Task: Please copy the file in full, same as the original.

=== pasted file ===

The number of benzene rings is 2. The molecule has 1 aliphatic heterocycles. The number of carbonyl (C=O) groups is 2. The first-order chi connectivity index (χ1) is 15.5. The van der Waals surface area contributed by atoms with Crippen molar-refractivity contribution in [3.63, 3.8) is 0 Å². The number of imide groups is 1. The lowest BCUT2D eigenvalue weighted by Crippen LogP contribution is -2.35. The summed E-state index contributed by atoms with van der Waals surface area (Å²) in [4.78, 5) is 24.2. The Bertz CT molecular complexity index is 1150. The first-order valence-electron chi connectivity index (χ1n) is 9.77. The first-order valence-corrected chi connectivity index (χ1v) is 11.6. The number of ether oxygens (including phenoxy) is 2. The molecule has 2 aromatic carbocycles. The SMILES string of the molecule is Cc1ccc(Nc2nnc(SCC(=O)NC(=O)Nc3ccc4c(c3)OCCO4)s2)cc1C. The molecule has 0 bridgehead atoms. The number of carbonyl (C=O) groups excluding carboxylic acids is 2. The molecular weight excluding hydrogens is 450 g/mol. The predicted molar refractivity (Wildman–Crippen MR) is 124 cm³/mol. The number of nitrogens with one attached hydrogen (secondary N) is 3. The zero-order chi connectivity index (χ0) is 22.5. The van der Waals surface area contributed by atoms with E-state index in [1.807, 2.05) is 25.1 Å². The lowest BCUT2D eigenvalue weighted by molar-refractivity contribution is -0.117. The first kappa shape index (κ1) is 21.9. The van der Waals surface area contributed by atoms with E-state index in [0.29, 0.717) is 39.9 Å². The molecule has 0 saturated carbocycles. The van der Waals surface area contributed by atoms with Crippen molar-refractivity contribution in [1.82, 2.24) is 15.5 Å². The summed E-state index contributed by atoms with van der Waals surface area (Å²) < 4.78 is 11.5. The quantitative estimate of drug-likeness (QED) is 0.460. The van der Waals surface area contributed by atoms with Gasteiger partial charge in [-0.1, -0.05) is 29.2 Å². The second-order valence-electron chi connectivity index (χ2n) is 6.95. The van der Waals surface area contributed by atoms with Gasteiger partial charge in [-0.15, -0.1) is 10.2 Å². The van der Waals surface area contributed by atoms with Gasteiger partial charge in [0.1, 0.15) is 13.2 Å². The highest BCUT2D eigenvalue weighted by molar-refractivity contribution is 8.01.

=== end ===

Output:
The number of benzene rings is 2. The molecule has 1 aliphatic heterocycles. The number of carbonyl (C=O) groups is 2. The first-order chi connectivity index (χ1) is 15.5. The van der Waals surface area contributed by atoms with Crippen molar-refractivity contribution in [3.63, 3.8) is 0 Å². The number of imide groups is 1. The lowest BCUT2D eigenvalue weighted by Crippen LogP contribution is -2.35. The summed E-state index contributed by atoms with van der Waals surface area (Å²) in [4.78, 5) is 24.2. The Bertz CT molecular complexity index is 1150. The first-order valence-electron chi connectivity index (χ1n) is 9.77. The first-order valence-corrected chi connectivity index (χ1v) is 11.6. The number of ether oxygens (including phenoxy) is 2. The molecule has 2 aromatic carbocycles. The SMILES string of the molecule is Cc1ccc(Nc2nnc(SCC(=O)NC(=O)Nc3ccc4c(c3)OCCO4)s2)cc1C. The molecule has 0 bridgehead atoms. The number of carbonyl (C=O) groups excluding carboxylic acids is 2. The molecular weight excluding hydrogens is 450 g/mol. The predicted molar refractivity (Wildman–Crippen MR) is 124 cm³/mol. The number of nitrogens with one attached hydrogen (secondary N) is 3. The zero-order chi connectivity index (χ0) is 22.5. The van der Waals surface area contributed by atoms with E-state index in [1.807, 2.05) is 25.1 Å². The lowest BCUT2D eigenvalue weighted by molar-refractivity contribution is -0.117. The first kappa shape index (κ1) is 21.9. The van der Waals surface area contributed by atoms with E-state index in [0.29, 0.717) is 39.9 Å². The molecule has 0 saturated carbocycles. The van der Waals surface area contributed by atoms with Crippen molar-refractivity contribution in [1.82, 2.24) is 15.5 Å². The summed E-state index contributed by atoms with van der Waals surface area (Å²) < 4.78 is 11.5. The quantitative estimate of drug-likeness (QED) is 0.460. The van der Waals surface area contributed by atoms with Gasteiger partial charge in [-0.1, -0.05) is 29.2 Å². The second-order valence-electron chi connectivity index (χ2n) is 6.95. The van der Waals surface area contributed by atoms with Gasteiger partial charge in [-0.15, -0.1) is 10.2 Å². The van der Waals surface area contributed by atoms with Gasteiger partial charge in [0.1, 0.15) is 13.2 Å². The highest BCUT2D eigenvalue weighted by molar-refractivity contribution is 8.01.